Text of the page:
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Your Brain and Addiction

Issue 30

When someone is struggling with addiction, their brain undergoes significant changes that affect judgment, decision-making, learning, and behavior. Science has come a long way in helping us understand the way the brain changes in addiction.

Three Key Points:

1. Addiction Changes How Our Brain Works

Imagine if someone caught a cold, and it changed how their lungs worked. That’s what addiction does to our brain. Pictures of our brains can show these changes. You might think of it like this: When our brain is healthy, it’s bright and colorful like a sunset. When it’s affected by addiction, it looks more like a rainy day. One important part of our brain, the frontal cortex, doesn’t work as well with addiction. This is the part that helps us make decisions.

2. Drugs Can Trick Our Brain

Our brain feels happy when we eat our favorite food or play a fun game. This happiness is a message sent by something called dopamine. But, some drugs make our brain send out way too much dopamine. At first, these drugs can make someone feel super happy. But over time, they don’t feel as good, and they want more and more of the drug to feel okay. As anyone who has struggled with substance use disorder knows, this can lead to big problems in their life.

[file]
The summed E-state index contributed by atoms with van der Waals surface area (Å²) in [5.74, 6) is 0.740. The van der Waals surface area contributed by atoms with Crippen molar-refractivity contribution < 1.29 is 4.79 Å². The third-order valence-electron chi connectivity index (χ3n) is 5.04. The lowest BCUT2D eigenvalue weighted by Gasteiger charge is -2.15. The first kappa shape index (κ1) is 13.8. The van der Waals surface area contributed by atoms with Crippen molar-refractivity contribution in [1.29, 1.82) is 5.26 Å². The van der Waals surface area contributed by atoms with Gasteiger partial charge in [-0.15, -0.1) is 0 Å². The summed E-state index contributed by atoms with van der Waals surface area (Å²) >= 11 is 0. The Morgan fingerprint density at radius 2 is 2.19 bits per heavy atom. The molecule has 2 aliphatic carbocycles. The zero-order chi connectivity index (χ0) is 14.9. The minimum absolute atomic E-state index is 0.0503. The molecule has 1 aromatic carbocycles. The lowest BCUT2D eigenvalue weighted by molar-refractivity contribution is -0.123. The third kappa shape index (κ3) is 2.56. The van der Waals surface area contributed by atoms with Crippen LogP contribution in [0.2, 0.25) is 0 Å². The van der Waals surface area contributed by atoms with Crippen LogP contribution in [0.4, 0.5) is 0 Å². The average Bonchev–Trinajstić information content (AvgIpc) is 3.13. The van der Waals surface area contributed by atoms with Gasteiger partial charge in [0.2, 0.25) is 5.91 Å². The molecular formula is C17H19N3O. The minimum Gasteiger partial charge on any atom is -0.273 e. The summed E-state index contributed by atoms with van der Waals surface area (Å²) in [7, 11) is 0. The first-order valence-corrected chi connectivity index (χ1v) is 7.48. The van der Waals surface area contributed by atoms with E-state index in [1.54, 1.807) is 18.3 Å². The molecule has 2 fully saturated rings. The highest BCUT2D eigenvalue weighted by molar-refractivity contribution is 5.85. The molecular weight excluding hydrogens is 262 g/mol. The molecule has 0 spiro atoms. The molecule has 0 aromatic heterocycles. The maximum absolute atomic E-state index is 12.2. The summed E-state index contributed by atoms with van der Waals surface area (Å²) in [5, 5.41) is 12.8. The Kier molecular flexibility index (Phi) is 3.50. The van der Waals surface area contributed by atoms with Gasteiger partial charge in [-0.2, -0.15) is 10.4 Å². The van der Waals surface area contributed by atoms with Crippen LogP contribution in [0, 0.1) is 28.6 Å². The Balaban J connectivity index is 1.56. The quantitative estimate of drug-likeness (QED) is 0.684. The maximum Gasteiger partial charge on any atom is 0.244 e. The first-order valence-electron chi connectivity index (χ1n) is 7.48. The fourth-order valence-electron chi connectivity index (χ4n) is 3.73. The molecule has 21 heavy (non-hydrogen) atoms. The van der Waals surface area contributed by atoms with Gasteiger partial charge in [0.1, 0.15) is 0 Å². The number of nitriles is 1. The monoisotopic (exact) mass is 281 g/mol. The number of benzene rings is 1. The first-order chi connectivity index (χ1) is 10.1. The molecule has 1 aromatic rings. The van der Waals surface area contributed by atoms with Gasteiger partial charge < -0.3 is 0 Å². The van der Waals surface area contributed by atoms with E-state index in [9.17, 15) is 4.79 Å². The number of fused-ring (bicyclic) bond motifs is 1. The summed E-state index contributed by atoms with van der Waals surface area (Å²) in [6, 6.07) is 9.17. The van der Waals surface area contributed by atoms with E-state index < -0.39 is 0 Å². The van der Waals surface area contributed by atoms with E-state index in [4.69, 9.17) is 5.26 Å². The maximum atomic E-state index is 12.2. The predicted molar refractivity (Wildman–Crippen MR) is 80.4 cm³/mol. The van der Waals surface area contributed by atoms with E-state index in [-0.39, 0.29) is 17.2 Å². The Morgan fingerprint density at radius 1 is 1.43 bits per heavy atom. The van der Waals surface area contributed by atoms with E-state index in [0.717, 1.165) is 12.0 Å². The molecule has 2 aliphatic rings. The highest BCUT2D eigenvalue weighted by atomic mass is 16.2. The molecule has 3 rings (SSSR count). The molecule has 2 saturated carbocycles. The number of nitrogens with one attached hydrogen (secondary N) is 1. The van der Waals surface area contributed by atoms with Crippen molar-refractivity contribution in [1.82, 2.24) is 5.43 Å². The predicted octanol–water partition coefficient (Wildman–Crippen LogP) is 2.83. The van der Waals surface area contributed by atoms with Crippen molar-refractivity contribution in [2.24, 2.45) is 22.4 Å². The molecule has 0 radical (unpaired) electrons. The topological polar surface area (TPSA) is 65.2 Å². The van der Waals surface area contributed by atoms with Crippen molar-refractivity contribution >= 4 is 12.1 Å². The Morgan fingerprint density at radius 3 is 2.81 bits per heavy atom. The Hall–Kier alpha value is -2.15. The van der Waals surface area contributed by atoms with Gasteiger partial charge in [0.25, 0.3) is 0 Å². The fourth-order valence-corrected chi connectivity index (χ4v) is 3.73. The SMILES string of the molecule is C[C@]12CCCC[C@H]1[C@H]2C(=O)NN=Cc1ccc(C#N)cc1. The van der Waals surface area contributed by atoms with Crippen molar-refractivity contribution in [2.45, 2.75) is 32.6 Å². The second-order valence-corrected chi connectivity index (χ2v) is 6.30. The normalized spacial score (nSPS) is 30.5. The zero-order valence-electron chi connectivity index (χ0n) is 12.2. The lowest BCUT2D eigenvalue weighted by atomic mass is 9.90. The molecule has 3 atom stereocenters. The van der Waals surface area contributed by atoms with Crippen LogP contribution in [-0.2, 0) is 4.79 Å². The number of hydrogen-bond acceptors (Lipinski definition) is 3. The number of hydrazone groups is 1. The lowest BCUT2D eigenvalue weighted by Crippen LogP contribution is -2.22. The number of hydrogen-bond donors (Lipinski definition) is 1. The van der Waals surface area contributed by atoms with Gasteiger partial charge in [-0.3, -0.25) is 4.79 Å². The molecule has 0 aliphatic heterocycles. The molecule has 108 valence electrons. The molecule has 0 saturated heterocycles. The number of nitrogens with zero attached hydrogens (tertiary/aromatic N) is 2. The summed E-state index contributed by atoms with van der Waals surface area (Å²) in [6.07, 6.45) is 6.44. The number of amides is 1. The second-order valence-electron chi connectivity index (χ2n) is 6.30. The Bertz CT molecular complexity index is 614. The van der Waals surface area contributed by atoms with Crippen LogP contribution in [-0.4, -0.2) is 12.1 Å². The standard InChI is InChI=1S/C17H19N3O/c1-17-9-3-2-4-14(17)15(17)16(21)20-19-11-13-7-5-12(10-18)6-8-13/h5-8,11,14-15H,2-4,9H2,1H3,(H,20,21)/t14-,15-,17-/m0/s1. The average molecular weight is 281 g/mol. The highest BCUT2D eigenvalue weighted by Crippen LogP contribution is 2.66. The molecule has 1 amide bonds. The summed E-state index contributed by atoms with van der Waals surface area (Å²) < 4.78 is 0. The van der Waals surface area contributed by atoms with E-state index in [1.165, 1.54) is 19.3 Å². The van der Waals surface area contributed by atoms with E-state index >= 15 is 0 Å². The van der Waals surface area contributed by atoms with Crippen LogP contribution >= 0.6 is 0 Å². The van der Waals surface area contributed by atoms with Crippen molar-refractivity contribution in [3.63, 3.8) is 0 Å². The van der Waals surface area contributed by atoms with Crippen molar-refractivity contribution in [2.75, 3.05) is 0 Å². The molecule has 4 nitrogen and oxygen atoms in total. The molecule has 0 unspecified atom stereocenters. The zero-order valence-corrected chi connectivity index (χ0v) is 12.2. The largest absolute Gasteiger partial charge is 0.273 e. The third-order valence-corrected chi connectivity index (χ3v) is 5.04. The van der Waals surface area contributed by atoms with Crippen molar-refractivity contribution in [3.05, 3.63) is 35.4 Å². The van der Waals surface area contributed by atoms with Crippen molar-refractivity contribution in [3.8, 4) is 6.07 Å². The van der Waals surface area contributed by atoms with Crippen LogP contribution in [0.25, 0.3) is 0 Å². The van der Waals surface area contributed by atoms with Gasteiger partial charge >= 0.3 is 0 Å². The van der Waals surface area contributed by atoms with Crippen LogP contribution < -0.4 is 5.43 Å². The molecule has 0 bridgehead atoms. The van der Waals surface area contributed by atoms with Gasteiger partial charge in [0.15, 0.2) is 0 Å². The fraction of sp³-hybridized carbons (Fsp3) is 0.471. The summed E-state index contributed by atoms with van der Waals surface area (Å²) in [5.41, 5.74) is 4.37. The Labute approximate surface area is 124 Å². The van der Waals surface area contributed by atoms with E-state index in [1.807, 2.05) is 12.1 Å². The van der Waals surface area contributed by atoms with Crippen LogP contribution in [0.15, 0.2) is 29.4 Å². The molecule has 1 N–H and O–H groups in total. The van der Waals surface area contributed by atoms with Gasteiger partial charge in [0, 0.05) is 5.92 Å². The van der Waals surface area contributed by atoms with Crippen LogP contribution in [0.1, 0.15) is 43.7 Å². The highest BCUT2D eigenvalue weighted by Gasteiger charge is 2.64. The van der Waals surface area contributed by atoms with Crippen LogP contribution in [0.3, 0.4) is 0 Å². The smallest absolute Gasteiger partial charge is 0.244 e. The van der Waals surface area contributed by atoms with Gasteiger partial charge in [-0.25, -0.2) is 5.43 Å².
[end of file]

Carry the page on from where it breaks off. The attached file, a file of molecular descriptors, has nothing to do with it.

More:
3. Our Brain Can Heal, But It Needs Time

Good news! Our brain can get better after addiction. Imagine someone with a broken leg—it doesn’t heal right away, but with time and care, it gets better. Our brain is similar. Some studies say that when someone stops using harmful drugs, their brain begins to heal. But, more research is needed.

Emerging literature suggests that doing physical activity can help our brain recover faster. This could be a fun and healthy way to help the brain!

By understanding addiction as a neurological condition rather than a moral failing, we can approach those affected with compassion, support, and effective, evidence-based treatments.

Quick facts about addiction:

  • It is preventable
  • It is treatable
  • It changes biology
  • If untreated, it can last a lifetime
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